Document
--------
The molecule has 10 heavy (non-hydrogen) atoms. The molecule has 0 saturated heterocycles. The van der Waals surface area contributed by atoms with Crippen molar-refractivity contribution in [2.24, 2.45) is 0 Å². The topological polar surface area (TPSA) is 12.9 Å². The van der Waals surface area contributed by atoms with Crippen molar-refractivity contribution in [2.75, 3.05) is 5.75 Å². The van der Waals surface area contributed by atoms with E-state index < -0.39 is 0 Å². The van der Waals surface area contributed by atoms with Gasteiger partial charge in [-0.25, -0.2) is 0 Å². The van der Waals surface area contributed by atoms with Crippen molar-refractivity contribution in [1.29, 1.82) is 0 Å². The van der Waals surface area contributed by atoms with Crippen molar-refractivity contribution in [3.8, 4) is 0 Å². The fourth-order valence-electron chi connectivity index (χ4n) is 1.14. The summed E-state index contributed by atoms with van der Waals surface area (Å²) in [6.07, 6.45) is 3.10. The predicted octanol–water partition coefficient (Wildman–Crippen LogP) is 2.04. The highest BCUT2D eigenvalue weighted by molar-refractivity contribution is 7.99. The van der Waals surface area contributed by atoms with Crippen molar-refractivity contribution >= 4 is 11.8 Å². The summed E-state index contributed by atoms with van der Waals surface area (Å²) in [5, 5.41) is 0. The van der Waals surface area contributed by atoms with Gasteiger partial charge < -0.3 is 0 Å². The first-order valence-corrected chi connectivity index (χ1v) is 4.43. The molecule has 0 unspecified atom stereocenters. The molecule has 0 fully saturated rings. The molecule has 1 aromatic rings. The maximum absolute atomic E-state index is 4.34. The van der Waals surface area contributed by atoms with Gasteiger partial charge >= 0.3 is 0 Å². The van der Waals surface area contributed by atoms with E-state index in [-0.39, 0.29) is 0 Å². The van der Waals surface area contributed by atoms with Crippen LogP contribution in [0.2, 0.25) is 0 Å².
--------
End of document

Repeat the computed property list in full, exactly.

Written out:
The molecule has 10 heavy (non-hydrogen) atoms. The molecule has 0 saturated heterocycles. The van der Waals surface area contributed by atoms with Crippen molar-refractivity contribution in [2.24, 2.45) is 0 Å². The topological polar surface area (TPSA) is 12.9 Å². The van der Waals surface area contributed by atoms with Crippen molar-refractivity contribution in [2.75, 3.05) is 5.75 Å². The van der Waals surface area contributed by atoms with E-state index < -0.39 is 0 Å². The van der Waals surface area contributed by atoms with Gasteiger partial charge in [-0.25, -0.2) is 0 Å². The van der Waals surface area contributed by atoms with Crippen molar-refractivity contribution in [1.29, 1.82) is 0 Å². The van der Waals surface area contributed by atoms with Crippen molar-refractivity contribution in [3.8, 4) is 0 Å². The fourth-order valence-electron chi connectivity index (χ4n) is 1.14. The summed E-state index contributed by atoms with van der Waals surface area (Å²) in [6.07, 6.45) is 3.10. The predicted octanol–water partition coefficient (Wildman–Crippen LogP) is 2.04. The highest BCUT2D eigenvalue weighted by molar-refractivity contribution is 7.99. The van der Waals surface area contributed by atoms with Crippen molar-refractivity contribution >= 4 is 11.8 Å². The summed E-state index contributed by atoms with van der Waals surface area (Å²) in [5, 5.41) is 0. The van der Waals surface area contributed by atoms with Gasteiger partial charge < -0.3 is 0 Å². The first-order valence-corrected chi connectivity index (χ1v) is 4.43. The molecule has 0 unspecified atom stereocenters. The molecule has 0 fully saturated rings. The molecule has 1 aromatic rings. The maximum absolute atomic E-state index is 4.34. The van der Waals surface area contributed by atoms with Gasteiger partial charge >= 0.3 is 0 Å². The van der Waals surface area contributed by atoms with E-state index in [-0.39, 0.29) is 0 Å². The van der Waals surface area contributed by atoms with Crippen LogP contribution in [0.2, 0.25) is 0 Å².